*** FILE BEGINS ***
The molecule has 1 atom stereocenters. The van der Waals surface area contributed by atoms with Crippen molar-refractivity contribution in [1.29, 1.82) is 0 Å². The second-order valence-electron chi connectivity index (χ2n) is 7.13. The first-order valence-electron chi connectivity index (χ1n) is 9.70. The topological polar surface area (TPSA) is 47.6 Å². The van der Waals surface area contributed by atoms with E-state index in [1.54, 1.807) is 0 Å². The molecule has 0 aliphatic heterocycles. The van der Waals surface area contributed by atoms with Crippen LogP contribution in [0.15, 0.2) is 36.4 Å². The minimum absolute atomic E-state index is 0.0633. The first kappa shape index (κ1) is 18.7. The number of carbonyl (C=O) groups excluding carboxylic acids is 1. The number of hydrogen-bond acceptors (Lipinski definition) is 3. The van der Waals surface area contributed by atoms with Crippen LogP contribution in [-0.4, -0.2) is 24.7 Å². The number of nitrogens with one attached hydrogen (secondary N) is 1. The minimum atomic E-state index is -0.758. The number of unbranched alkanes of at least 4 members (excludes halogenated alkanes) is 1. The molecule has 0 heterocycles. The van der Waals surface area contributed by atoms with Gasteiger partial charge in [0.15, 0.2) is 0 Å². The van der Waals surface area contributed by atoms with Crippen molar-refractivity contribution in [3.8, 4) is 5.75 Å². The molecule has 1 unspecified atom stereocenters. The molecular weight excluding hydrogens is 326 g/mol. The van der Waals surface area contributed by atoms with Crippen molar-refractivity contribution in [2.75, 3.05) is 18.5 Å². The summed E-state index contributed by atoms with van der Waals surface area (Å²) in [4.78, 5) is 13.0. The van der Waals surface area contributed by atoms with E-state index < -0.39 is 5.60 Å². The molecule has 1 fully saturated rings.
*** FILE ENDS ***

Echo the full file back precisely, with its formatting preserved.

The molecule has 1 atom stereocenters. The van der Waals surface area contributed by atoms with Crippen molar-refractivity contribution in [1.29, 1.82) is 0 Å². The second-order valence-electron chi connectivity index (χ2n) is 7.13. The first-order valence-electron chi connectivity index (χ1n) is 9.70. The topological polar surface area (TPSA) is 47.6 Å². The van der Waals surface area contributed by atoms with E-state index in [1.54, 1.807) is 0 Å². The molecule has 0 aliphatic heterocycles. The van der Waals surface area contributed by atoms with Crippen LogP contribution in [0.15, 0.2) is 36.4 Å². The minimum absolute atomic E-state index is 0.0633. The first kappa shape index (κ1) is 18.7. The number of carbonyl (C=O) groups excluding carboxylic acids is 1. The number of hydrogen-bond acceptors (Lipinski definition) is 3. The van der Waals surface area contributed by atoms with Crippen LogP contribution in [-0.4, -0.2) is 24.7 Å². The number of nitrogens with one attached hydrogen (secondary N) is 1. The minimum atomic E-state index is -0.758. The number of unbranched alkanes of at least 4 members (excludes halogenated alkanes) is 1. The molecule has 0 heterocycles. The van der Waals surface area contributed by atoms with Gasteiger partial charge in [0.15, 0.2) is 0 Å². The van der Waals surface area contributed by atoms with Crippen molar-refractivity contribution in [3.8, 4) is 5.75 Å². The molecule has 1 unspecified atom stereocenters. The molecular weight excluding hydrogens is 326 g/mol. The van der Waals surface area contributed by atoms with Crippen molar-refractivity contribution in [2.75, 3.05) is 18.5 Å². The summed E-state index contributed by atoms with van der Waals surface area (Å²) in [4.78, 5) is 13.0. The van der Waals surface area contributed by atoms with E-state index < -0.39 is 5.60 Å². The molecule has 1 fully saturated rings.